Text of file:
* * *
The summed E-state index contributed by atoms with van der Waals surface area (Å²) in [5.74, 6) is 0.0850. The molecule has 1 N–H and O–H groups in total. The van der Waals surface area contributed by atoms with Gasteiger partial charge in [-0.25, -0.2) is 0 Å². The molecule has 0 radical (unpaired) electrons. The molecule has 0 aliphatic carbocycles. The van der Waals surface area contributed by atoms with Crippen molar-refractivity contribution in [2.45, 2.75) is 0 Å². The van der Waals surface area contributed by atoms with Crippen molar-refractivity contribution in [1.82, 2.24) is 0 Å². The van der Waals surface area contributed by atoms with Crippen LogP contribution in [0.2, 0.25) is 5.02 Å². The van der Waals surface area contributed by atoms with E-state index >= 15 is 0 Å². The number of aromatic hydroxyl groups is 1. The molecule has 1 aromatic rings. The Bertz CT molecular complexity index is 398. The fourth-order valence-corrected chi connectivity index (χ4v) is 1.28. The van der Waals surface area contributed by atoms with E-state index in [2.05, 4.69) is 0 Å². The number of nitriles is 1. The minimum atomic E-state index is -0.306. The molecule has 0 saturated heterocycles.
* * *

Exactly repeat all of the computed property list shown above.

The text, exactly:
The summed E-state index contributed by atoms with van der Waals surface area (Å²) in [5.74, 6) is 0.0850. The molecule has 1 N–H and O–H groups in total. The van der Waals surface area contributed by atoms with Gasteiger partial charge in [-0.25, -0.2) is 0 Å². The molecule has 0 radical (unpaired) electrons. The molecule has 0 aliphatic carbocycles. The van der Waals surface area contributed by atoms with Crippen molar-refractivity contribution in [2.45, 2.75) is 0 Å². The van der Waals surface area contributed by atoms with Crippen molar-refractivity contribution in [1.82, 2.24) is 0 Å². The van der Waals surface area contributed by atoms with Crippen LogP contribution in [0.2, 0.25) is 5.02 Å². The van der Waals surface area contributed by atoms with E-state index >= 15 is 0 Å². The number of aromatic hydroxyl groups is 1. The molecule has 1 aromatic rings. The Bertz CT molecular complexity index is 398. The fourth-order valence-corrected chi connectivity index (χ4v) is 1.28. The van der Waals surface area contributed by atoms with E-state index in [2.05, 4.69) is 0 Å². The number of nitriles is 1. The minimum atomic E-state index is -0.306. The molecule has 0 saturated heterocycles.